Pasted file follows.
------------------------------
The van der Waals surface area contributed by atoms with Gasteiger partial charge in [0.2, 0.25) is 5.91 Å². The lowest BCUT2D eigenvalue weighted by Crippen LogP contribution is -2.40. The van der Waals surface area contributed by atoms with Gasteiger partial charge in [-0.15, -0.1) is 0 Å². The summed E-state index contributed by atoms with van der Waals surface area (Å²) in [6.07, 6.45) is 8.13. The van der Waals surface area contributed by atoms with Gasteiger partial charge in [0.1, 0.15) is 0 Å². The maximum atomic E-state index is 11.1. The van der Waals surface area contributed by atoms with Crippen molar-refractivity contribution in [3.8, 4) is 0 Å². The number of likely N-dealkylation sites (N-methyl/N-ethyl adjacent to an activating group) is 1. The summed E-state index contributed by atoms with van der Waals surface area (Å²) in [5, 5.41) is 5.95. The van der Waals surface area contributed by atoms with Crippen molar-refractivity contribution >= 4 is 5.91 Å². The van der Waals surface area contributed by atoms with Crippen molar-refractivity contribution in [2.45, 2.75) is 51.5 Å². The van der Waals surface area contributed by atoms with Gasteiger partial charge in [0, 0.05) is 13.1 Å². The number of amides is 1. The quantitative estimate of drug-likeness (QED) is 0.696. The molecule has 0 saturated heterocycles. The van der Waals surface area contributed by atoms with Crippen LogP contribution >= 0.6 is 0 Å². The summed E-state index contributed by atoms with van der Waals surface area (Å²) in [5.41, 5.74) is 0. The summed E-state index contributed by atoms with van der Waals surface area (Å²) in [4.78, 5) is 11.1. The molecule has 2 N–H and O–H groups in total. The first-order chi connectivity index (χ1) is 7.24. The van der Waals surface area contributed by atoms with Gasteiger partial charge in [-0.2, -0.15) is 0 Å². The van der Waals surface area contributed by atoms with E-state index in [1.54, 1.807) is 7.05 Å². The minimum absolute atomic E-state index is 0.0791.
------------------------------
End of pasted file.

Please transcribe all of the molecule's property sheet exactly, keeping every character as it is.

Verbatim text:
The van der Waals surface area contributed by atoms with Gasteiger partial charge in [0.2, 0.25) is 5.91 Å². The lowest BCUT2D eigenvalue weighted by Crippen LogP contribution is -2.40. The van der Waals surface area contributed by atoms with Gasteiger partial charge in [-0.15, -0.1) is 0 Å². The summed E-state index contributed by atoms with van der Waals surface area (Å²) in [6.07, 6.45) is 8.13. The van der Waals surface area contributed by atoms with Gasteiger partial charge in [0.1, 0.15) is 0 Å². The maximum atomic E-state index is 11.1. The van der Waals surface area contributed by atoms with Crippen molar-refractivity contribution in [3.8, 4) is 0 Å². The number of likely N-dealkylation sites (N-methyl/N-ethyl adjacent to an activating group) is 1. The summed E-state index contributed by atoms with van der Waals surface area (Å²) in [5, 5.41) is 5.95. The van der Waals surface area contributed by atoms with Crippen molar-refractivity contribution >= 4 is 5.91 Å². The van der Waals surface area contributed by atoms with Crippen molar-refractivity contribution in [2.45, 2.75) is 51.5 Å². The van der Waals surface area contributed by atoms with Gasteiger partial charge in [0, 0.05) is 13.1 Å². The number of amides is 1. The quantitative estimate of drug-likeness (QED) is 0.696. The molecule has 0 saturated heterocycles. The van der Waals surface area contributed by atoms with Crippen LogP contribution >= 0.6 is 0 Å². The summed E-state index contributed by atoms with van der Waals surface area (Å²) in [5.41, 5.74) is 0. The summed E-state index contributed by atoms with van der Waals surface area (Å²) in [4.78, 5) is 11.1. The molecule has 2 N–H and O–H groups in total. The first-order chi connectivity index (χ1) is 7.24. The van der Waals surface area contributed by atoms with Gasteiger partial charge in [-0.2, -0.15) is 0 Å². The van der Waals surface area contributed by atoms with E-state index in [1.54, 1.807) is 7.05 Å². The minimum absolute atomic E-state index is 0.0791.